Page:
We previously showed that prior oral supplementation of oils rich in omega-3, eicosapentaenoic acid and docosahexaenoic acid, and omega-6, gamma-linolenic acid and arachidonic acid, can prevent the development of alloxan-induced diabetes mellitus in experimental animals. But the effect of individual fatty acids on chemically induced diabetes mellitus is not known. We report the results of our studies with omega-6 fatty acids. METHODS: Alloxan-induced in vitro cytotoxicity and apoptosis in an insulin-secreting rat insulinoma cell line, RIN, was prevented by prior exposure of these cells to linoleic acid, gamma-linolenic acid, and arachidonic acid (AA) but not to dihomo-gamma-linolenic acid. Cyclo-oxygenase and lipoxygenase inhibitors did not block this protective action of AA. Prior oral supplementation with gamma-linolenic acid and pre- and simultaneous treatments with AA prevented alloxan-induced diabetes mellitus. RESULTS: Even though pretreatment with linoleic acid and dihomo-gamma-linolenic acid and simultaneous treatment with linoleic acid, gamma-linolenic acid, and dihomo-gamma-linolenic acid did not prevent the development of diabetes mellitus, the severity of diabetes was much less. The saturated fatty acid stearic acid and the monounsaturated fatty acid oleic acid were ineffective in preventing alloxan-induced diabetes mellitus. gamma-Linolenic acid and AA not only attenuated chemically induced diabetes mellitus but also restored the antioxidant status to normal range in various tissues. Changes in the concentrations of various fatty acids of the phospholipid fraction of plasma that occurred as a result of alloxan-induced diabetes mellitus also reverted to normal in the AA-treated animals. CONCLUSIONS: These results suggest that polyunsaturated fatty acids can prevent chemically induced diabetes in experimental animals and attenuate the oxidant stress that occurs in diabetes mellitus.
Prevention of chemically induced diabetes mellitus in experimental animals by polyunsaturated fatty acids
Krishna Mohan I, Das UN., Nutrition. 2001 Feb;17(2):126-51
Previous studies showed that essential fatty-acid deficiency, conjugated linoleic acid, and a peroxisome proliferator-activated receptor-gamma binding agent such as troglitazone can prevent the development of diabetes mellitus in experimental animals. In the present study, we observed that oral supplementation with oils rich in omega-3 eicosapentaenoic acid and docosahexaenoic acid and omega-6 gamma-linolenic acid and arachidonic acid could protect the animals against alloxan-induced diabetes mellitus. These oils rich in omega-3 and omega-6 fatty acids not only significantly attenuated chemical-induced diabetes mellitus but also restored the antioxidant status to normal range. Changes in the concentrations of different fatty acids shown by the phospholipid fractions of plasma, liver, and muscle tissues that occurred as a result of alloxan-induced diabetes mellitus also reverted to normal in these animals. Based on these results and the known mechanisms of alloxan, we suggest that omega-3 and omega-6 long-chain fatty acids can prevent chemically induced diabetes mellitus by enhancing the antioxidant status and suppressing production of cytokines.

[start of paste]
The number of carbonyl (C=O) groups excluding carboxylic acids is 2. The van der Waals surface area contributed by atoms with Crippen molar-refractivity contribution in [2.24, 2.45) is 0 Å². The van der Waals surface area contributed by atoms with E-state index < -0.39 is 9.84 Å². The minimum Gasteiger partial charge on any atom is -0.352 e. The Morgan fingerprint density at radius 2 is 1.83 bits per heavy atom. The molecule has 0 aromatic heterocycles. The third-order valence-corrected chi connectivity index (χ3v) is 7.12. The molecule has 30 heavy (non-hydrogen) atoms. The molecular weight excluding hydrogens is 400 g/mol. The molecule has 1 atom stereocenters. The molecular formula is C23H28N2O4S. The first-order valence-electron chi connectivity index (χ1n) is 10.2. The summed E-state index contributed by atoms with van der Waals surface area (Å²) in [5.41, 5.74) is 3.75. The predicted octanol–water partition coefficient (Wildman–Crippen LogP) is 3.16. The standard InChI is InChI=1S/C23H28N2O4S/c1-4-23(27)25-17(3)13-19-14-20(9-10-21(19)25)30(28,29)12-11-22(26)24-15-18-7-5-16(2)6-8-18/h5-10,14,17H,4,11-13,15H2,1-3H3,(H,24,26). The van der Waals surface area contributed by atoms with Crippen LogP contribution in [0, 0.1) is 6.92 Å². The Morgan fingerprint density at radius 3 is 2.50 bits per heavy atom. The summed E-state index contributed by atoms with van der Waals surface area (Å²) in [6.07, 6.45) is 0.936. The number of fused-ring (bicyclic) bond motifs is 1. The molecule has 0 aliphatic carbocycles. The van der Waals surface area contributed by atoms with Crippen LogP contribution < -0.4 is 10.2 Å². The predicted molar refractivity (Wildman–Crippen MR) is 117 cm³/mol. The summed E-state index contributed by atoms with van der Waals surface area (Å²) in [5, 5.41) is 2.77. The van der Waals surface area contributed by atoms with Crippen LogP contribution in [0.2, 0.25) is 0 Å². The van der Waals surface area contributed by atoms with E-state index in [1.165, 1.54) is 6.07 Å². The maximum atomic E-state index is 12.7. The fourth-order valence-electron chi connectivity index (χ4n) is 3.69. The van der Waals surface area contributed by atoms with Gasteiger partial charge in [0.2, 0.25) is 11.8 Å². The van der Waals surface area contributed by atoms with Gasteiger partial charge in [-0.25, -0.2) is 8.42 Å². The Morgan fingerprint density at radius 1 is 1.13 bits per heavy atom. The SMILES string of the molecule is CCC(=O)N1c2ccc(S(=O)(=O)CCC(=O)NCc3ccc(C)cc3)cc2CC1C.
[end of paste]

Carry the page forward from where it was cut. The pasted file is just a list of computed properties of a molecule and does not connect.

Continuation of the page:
Essential fatty acid metabolism in patients with essential hypertension, diabetes mellitus and coronary heart disease
Das UN., Prostaglandins, Leukotrienes, and Essential Fatty Acids. 1995 Jun;52(6):387-91
Mortality and morbidity from coronary heart disease (CHD), diabetes mellitus (DM) and essential hypertension (HTN) are higher in people of South Asian descent than in other groups. There is evidence to believe that essential fatty acids (EFAs) and their metabolites may have a role in the pathobiology of CHD, DM and HTN. Fatty acid analysis of the plasma phospholipid fraction revealed that in CHD the levels of gamma-linolenic acid (GLA), arachidonic acid (AA), eicosapentaenoic acid (EPA) and docosahexaenoic acid (DHA) are low, in patients with HTN linoleic acid (LA) and AA are low, and in patients with non-insulin dependent diabetes mellitus (NIDDM) and diabetic nephropathy the levels of dihomo-gamma-linolenic acid (DGLA), AA, alpha-linolenic acid (ALA) and DHA are low, all compared to normal controls. These results are interesting since DGLA, AA and EPA form precursors to prostaglandin E1, (PGE1), prostacyclin (PGI2), and PGI3, which are potent platelet anti-aggregators and vasodilators and can prevent thrombosis and atherosclerosis. Further, the levels of lipid peroxides were found to be high in patients with CHD, HTN, NIDDM and diabetic nephropathy. These results suggest that increased formation of lipid peroxides and an alteration in the metabolism of EFAs are closely associated with CHD, HTN and NIDDM in Indians.
Asha Nutrition Sciences does not necessarily agree with every statement or inference drawn by the catalogued publications.